LEGEND has it there is a mystical land not too far from our shores that has endless dry stone walls, rolling green countryside and more hills than you could ever possibly hope to climb in your lifetime.
Journeying to this far-off place, you must first scale the mountainous divide of the Pennines and then tame wee hairy beasties know as ‘terrors’ – or maybe that’s ‘terriers’ – and suffer a dozen lashes with stinging nettles on your nether regions to prove you are indeed tough enough to enter the age-old land of ‘Yorkshire’.
Old club racers have been telling us tales about actually racing against people from clubs based in far flung places ending in ‘y’ such as Otley, Ilkley, Selby and er.. Leeds.
Some have even been there and returned – hollow-eyed and gibbering about hidden Northern towns nestled in brooding hills with their own hardened cycle clubs. Towns and villages with streets so steep granny cogs were used by actual grannies who thought nothing of pedalling a 20 per cent hill to get t’Lidl.
With this in mind, we decided to find out for ourselves. Scouts were dispatched. Some never returned. Eventually messages were swapped between club elders and gifts of beads exchanged for glimpses of exotic club jerseys.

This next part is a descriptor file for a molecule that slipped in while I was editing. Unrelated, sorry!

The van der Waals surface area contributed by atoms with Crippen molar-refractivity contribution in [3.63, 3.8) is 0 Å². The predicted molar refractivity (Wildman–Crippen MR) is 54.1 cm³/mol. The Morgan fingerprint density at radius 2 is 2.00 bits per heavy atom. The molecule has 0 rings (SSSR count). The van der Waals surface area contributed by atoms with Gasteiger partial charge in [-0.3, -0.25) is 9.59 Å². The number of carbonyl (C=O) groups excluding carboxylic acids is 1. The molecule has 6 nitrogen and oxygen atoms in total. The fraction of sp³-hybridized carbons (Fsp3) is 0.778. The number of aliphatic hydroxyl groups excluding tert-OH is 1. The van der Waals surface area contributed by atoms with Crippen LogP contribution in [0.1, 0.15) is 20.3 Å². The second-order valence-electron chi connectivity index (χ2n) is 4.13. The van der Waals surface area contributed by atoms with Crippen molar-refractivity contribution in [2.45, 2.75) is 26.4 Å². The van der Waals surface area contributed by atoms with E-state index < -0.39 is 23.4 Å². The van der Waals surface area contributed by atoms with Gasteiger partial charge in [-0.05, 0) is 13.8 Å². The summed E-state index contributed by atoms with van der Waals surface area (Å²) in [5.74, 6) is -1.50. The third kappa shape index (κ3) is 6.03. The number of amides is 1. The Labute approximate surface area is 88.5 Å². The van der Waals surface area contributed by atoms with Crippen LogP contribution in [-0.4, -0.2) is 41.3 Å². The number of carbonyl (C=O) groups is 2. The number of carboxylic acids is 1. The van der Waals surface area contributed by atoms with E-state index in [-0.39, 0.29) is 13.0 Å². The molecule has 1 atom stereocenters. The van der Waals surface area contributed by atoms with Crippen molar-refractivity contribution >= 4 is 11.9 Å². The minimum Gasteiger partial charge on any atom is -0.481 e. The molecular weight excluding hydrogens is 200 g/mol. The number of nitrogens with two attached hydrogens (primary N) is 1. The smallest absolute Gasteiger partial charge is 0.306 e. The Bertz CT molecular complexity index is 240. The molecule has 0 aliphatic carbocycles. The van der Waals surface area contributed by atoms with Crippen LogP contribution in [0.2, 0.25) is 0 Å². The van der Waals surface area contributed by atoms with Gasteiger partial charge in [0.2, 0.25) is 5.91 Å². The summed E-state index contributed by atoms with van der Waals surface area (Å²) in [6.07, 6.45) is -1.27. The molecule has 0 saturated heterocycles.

OK, we may have made a fair bit of that up, but we didn’t believe that a place with no flat whatsoever could possibly exist either. So out we popped over the hills and far away to find out what made Yorkshire such tough cycling territory that the pros fell in love with it during last year’s Tour de France.
OTLEY is one of Yorkshire’s biggest and oldest cycle clubs, having been founded way back in 1927.
With its own clubrooms in the heart of the town on Crow Lane, membership is growing rapidly and currently stands at a whopping 240 members with a staggering 50 per cent of them being women.